We’re back with Science Fair, Bwog’s weekly curated list of interesting STEM-related talks, symposiums, and events happening on campus. For science and non-science majors alike, our list will bring you events that will satisfy your scientific curiosity for everything from astronomy to zoology, and everything in between.

If your group is hosting a STEM-related event, please email science@bwog.com about it to be featured in Science Fair! 

For anyone, related-majors and non-majors alike:

Finding a Miracle Cure: The Science Behind Medicinal Botany (Hosted by Columbia Science Review)

  • Thursday, February 13, 7:15-8:15 PM, Milbank Hall room 328, click here for more information
  • “Ever thought about how we have come so far in developing medicine today from plants in the world around us? Have you ever wondered whether traditional medicine actually has any value? Join us at CSR’s ‘Finding a Miracle Cure: The Science Behind Medicinal Botany’ to discuss the historical, cultural, and scientific implications of medicinal botany and learn about the research of experts in the field! (And observe a real medicinal herb demonstration too!!)”

Columbia Astronomy Outreach Presents: How Gravitational Waves pointed us to the Origin of Gold (Brian Metzger, Columbia University)

  • Friday, February 14, 7:00pm, Pupin Hall room 301, click here for more information
  • “Two summers ago, the LIGO interferometers detected gravitational waves from coalescing neutron stars for the first time. (Neutron stars are the dense cores left over when massive stars explode at the end of their lives). This discovery initiated a frenzied search for a visual ‘afterglow’ to the merger using dozens of telescopes on the ground and in space. Within hours, fading blue light, unlike that ever seen before, was discovered from a galaxy 100 million light-years away. In this lecture, Brian Metzger will discuss the monumental importance of the discovery.”

Quantum entanglement through the computational lens (Henry Yuen, University of Toronto)

  • Monday, February 10, 11:40 AM – 12:40 PM, Schapiro CEPSR, 530 W. 120 St., room 750, click here for more information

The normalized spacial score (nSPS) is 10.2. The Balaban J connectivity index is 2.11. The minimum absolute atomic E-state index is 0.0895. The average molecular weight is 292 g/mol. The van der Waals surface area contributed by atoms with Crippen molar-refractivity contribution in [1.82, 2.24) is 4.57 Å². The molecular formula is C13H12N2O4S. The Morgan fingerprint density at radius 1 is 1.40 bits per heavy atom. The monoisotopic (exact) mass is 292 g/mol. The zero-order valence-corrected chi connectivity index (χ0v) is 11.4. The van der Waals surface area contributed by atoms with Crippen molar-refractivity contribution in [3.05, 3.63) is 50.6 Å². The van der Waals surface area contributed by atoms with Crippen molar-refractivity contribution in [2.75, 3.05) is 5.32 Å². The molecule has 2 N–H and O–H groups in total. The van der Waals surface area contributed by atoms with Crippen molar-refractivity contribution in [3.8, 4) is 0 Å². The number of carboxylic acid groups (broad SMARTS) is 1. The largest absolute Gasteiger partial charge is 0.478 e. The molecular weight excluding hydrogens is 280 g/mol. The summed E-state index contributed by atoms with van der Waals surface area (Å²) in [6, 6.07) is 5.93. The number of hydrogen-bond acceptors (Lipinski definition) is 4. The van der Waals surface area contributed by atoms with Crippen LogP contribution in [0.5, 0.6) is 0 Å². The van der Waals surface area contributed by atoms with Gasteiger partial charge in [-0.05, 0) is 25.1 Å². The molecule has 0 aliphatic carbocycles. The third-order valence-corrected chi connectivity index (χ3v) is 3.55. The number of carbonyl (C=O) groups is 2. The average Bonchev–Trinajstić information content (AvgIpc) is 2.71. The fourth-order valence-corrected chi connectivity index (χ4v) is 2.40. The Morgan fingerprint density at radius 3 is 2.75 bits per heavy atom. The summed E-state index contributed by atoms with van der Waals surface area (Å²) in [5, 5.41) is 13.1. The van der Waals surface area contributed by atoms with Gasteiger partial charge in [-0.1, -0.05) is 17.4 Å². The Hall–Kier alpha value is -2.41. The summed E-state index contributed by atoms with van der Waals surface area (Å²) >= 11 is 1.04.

• “Entanglement is the famous feature of quantum mechanics where far-away particles can exhibit what Einstein called “spooky correlations” — correlations that cannot be explained by classical physics. Today, the goal to understand, create, and control complex forms of quantum entanglement is expanding the frontiers of physics, computer science, and engineering. Computer science has provided potent concepts and tools with which to study quantum entanglement. In this talk, I will highlight the power of the computational lens on this physical phenomenon by describing two recent research directions.”

Intended for more advanced students of the given subject (but still open to all interested students):

Arlin P. S. Crotts Radical Hypothesis Lecture: Dark Stars (Katherine Freese, University of Texas at Austin)

  • Wednesday, February 12, 4:05 PM, Pupin Hall room 1402, click here for more information
  • “The first phase of stellar evolution in the history of the Universe may be Dark Stars (DS), powered by dark matter heating rather than by nuclear fusion. Weakly Interacting Massive Particles which can be their own antipartners can collect inside the first stars and annihilate to produce a heat source that powers the stars. A new stellar phase results, a Dark Star, which lasts as long as there is dark matter fuel, with lifetimes from millions to billions of years. Dark Stars, while made primarily of hydrogen and helium, are powered by dark matter. They are very bright diffuse puffy objects and grow to be very massive. In fact, they can grow up to ten million solar masses with up to ten billion solar luminosities. Such objects can be seen in James Webb Space Telescope. Once the dark matter fuel is exhausted, the DS becomes a heavy main sequence star and eventually collapses to form massive black holes that may provide seeds for supermassive black holes observed at early times as well as in galaxies today.”